Reading List: How to Really Used LinkedIn by Jan Vermeiren

 

Why read the book? This book is written for a broad audience—from the LinkedIn novice to the advanced user—and includes instruction on using the tool and detailed strategies for creating your profile, building your own professional network, and engaging with groups. You can download a full copy of the book for free and access tools, videos, webinars, and self-assessment tools.

Reading List – The Power of Habit: Why We Do What We Do In Life and Business

The Power of Habits: Why We Do What We Do In Life and Business

by Charles Duhigg

Why you should read this book? You will dive deep into the science of habits and learn how to harness the power of habits to accelerate your career experience. Duhigg, an award winning business journalist, also explores institutional habits and the idea of keystone habits that can be used to turn around organizations like Alcoa, the Fortune 500 manufacturing company, or products like P&G’s Febreze air freshener.

Texting Do’s and Don’ts in the Workplace

Texting may be acceptable when you:

• Want to schedule a meeting or check someone’s availability.

• Are asking or answering a simple, single question, espe- cially when only a yes or no answer is required.

• Have an emergency that has kept you from work.

• Will be late for an appointment or meeting.

Don’t text when you are:

  • Having a long, two-way conversation. You should pick up the phone or talk face-to-face.
  • Writing long, complex questions or long answers.
  • Angry, aggravated, annoyed, or upset—the messages you send could be misunderstood For example, what does it mean if I include this emoticon 🙁 in my text message? Am I sad, upset, angry, or irate?

 

Adapted from my book, Career-ology: The Art and Science of a Successful Career, Chapter 4: Business Writing. Click here to download 2 chapters of the book for free. Available on Amazon today.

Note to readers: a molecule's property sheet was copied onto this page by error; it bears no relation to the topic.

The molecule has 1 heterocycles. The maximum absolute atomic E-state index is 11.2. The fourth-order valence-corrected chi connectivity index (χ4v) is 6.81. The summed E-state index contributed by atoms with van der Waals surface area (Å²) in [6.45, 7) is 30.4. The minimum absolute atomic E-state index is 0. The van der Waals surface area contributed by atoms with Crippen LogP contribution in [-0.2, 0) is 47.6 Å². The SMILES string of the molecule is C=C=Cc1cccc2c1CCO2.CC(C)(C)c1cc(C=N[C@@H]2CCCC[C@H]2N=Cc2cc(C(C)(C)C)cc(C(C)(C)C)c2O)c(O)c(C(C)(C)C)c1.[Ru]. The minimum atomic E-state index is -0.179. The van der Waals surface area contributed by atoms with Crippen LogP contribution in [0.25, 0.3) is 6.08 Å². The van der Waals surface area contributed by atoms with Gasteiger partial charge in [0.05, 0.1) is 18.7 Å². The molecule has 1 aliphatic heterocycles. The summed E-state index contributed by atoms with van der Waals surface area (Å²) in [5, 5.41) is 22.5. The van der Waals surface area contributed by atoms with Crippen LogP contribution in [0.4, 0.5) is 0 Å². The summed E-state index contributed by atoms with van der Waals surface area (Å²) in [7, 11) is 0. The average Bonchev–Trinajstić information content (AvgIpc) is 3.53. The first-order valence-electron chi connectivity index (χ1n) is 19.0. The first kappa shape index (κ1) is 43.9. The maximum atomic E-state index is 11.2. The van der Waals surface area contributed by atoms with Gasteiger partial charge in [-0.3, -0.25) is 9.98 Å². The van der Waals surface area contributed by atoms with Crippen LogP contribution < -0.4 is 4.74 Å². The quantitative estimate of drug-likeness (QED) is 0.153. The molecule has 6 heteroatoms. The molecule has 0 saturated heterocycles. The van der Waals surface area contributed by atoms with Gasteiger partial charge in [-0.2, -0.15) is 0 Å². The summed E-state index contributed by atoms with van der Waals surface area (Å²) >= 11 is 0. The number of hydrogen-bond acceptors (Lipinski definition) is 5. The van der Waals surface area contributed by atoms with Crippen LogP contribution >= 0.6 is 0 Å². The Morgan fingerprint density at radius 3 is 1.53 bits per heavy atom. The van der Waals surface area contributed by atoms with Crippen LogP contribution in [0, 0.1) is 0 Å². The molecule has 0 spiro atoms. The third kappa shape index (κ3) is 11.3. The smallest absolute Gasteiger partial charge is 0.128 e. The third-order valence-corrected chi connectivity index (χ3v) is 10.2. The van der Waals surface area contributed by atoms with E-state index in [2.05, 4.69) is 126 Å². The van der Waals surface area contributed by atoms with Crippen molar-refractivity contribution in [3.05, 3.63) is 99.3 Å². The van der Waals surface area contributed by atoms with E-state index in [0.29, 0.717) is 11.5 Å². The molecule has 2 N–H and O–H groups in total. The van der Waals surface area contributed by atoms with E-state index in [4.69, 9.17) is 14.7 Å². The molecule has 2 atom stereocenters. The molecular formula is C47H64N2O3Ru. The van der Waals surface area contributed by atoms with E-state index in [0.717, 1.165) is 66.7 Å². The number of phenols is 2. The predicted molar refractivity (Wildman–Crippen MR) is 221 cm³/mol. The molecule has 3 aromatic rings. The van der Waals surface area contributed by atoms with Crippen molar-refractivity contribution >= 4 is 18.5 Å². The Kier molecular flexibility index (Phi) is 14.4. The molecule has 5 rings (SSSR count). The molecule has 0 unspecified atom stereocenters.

The Good, Bad, and Ugly of Powerpoint – 7 Tips

Although Microsoft PowerPoint is a useful tool and the standard for most presentations, its overuse can do more harm than good. Avoid common pitfalls by following these suggestions:

  1. Use separate slides to emphasize your key points.
  2. Include no more than two-dozen words per slide.
  3. Never read directly from your PowerPoint screen. Don’t use the words on the screen as a crutch.
  4. Choose a font large enough for your audience to read without binoculars.
  5. If you have a lot of details to convey, provide a separate document (printed or electronic) after the presentation.
  6. Don’t overload your PowerPoint presentations with links to videos, cartoons, music, or other graphics. If you include any of these features, thoroughly test the technology and have a solid back-up plan if the internet connection fails.
  7. If you turn off all the lights, your audience may nod off. Instead, turn off only the lights nearest the screen, so the en- tire room isn’t dark.

Adapted from my book, Career-ology: The Art and Science of a Successful Career, Chapter 5: Public Speaking & Presentation Skills. Click here to download 2 chapters of the book for free. Available on Amazon today.

The Best Resource for Mastering Public Speaking

When it comes to mastering public speaking, there is no greater resource than Toastmasters International(TM).

Toastmasters International offers its members a venue for practicing communication and leadership skills. Clubs meet regularly and members fulfill different roles at each meeting. There is a proven curriculum of increasingly more challeng- ing topics, techniques, and formats. Fellow club members evaluate speeches for each other. They also give support and encouragement to speakers of all abilities. Toastmasters In- ternational has grown to 14,650 clubs in 126 countries since its founding in 1924.

I encourage you to join Toastmasters. Each club has its own personality, so visit several clubs to find the one that best suits you. Visit the Toastmasters International website to find a club near you.